Invitae is a genetic information company whose mission is to bring genetic information into mainstream medical practice to improve the quality of healthcare for billions of people. Specializing in genetic diagnostics for hereditary disorders, Invitae is aggregating the world’s genetic tests into a single service with better quality, faster turnaround time, and a lower price than most single-gene tests today.

About Pfizer, Inc.

At Pfizer, we apply science and our global resources to bring therapies to people that extend and significantly improve their lives. We strive to set the standard for quality, safety and value in the discovery, development and manufacture of health care products, including innovative medicines and vaccines. Every day, Pfizer colleagues work across developed and emerging markets to advance wellness, prevention, treatments and cures that challenge the most feared diseases of our time. Consistent with our responsibility as one of the world's premier innovative biopharmaceutical companies, we collaborate with health care providers, governments and local communities to support and expand access to reliable, affordable health care around the world. For more than 150 years, we have worked to make a difference for all who rely on us. We routinely post information that may be important to investors on our website at www.Pfizer.com. In addition, to learn more, please visit us on www.Pfizer.com and follow us on Twitter at @Pfizer and @Pfizer News, LinkedIn, YouTube and like us on Facebook at Facebook.com/Pfizer.

While Pfizer may provide financial support for this program, tests and services are performed by Invitae. Healthcare professionals must confirm that patients meet certain criteria to use the program. Pfizer may receive de-identified patient data from this program, but at no time would they receive patient identifiable information. Pfizer may receive contact information for healthcare professionals who use this program. Healthcare professionals and patients who participate in this program have no obligation to recommend, purchase, order, prescribe, promote, administer, use or support any other products or services from Invitae or from Pfizer.

References:

  1. National Institutes of Health. National Cancer Institute. BRCA mutations: cancer risk and genetic testing. What are BRCA1 and BRCA2? National Institutes of Health Web site. https://www.cancer.gov/about-cancer/causes-prevention/genetics/brca-fact-sheet#q5. Accessed May 10, 2018. 
  2. Levin B, Lech D, Friedenson B. Evidence that BRCA1- or BRCA2-associated cancers are not inevitable. Mol Med. 2012;18(1)1327-1337.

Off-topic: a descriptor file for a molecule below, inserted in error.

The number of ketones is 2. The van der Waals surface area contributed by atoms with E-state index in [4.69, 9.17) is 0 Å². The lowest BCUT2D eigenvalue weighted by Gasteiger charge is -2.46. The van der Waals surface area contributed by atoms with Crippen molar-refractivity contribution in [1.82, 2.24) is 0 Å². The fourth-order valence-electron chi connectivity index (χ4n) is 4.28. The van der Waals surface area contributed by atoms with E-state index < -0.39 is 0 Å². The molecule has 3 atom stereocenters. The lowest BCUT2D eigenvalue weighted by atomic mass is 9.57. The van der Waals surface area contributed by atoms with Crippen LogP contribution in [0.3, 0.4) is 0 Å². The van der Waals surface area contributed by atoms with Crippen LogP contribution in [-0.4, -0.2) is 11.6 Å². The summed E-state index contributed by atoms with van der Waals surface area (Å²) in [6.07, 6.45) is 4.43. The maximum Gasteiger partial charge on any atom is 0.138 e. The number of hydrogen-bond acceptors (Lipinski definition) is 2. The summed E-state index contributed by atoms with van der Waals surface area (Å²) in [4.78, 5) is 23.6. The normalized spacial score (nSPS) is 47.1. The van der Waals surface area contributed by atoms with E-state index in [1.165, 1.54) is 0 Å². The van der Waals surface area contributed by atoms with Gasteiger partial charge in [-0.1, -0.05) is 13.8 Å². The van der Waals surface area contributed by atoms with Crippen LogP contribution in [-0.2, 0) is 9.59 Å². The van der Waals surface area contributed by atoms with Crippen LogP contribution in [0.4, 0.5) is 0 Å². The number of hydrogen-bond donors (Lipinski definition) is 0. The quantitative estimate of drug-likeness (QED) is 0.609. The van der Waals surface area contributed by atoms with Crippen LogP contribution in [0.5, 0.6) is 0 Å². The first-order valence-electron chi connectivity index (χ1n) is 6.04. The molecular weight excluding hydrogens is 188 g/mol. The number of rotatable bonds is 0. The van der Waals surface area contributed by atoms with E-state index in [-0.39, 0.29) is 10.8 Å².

3. Meynard G, Villanueva C, Thiery-Vuillemin A, et al. 284P—Real-life study of BRCA genetic screening in metastatic breast cancer. Ann Oncol. 2017;28(suppl 5):v74-v108. 
  4. Fasching PA, Hu C, Hart SN, et al. Cancer predisposition genes in metastatic breast cancer—association with metastatic pattern, prognosis, patient and tumor characteristics. Paper presented at 40th Annual San Antonio Breast Cancer Symposium; December 5-9, 2017; San Antonio, TX. Abstract PD1-02.  
  5. Nelson HD, Fu R, Goddard K, et al. Risk Assessment, Genetic Counseling, and Genetic Testing for BRCA-Related Cancer: Systematic Review To Update the U.S. Preventive Services Task Force Recommendation. Rockville, MD: Agency for Healthcare Research and Quality; December 2013. Evidence Synthesis, No. 101; AHRQ publication 12-05164-EF-1. 
  6. Tung N, Lin NU, Kidd J, et al. Frequency of germline mutations in 25 cancer susceptibility genes in a sequential series of patients with breast cancer. J Clin Oncol. 2016;34(13):1460-1468. 
  7. Giordano SH. Breast cancer in men. N Engl J Med. 2018;378(24):2311-2320. 
  8. Arpino G, Pensabene M, Condello C, et al. Tumor characteristics and prognosis in familial breast cancer. BMC Cancer. 2016;16(1):924. 
  9. Kleibl Z, Kristensen VN. Women at high risk of breast cancer: molecular characteristics, clinical presentation and management. Breast. 2016;28:136-144. 
  10. Referenced with permission from the NCCN Clinical Practice Guidelines in Oncology (NCCN Guidelines®) for Breast Cancer V.5.2020. © National Comprehensive Cancer Network, Inc. 2020. All rights reserved. Accessed March 6, 2020. To view the most recent and complete version of the guideline, go online to NCCN.org. NCCN makes no warranties of any kind whatsoever regarding their content, use or application and disclaims any responsibility for their application or use in any way.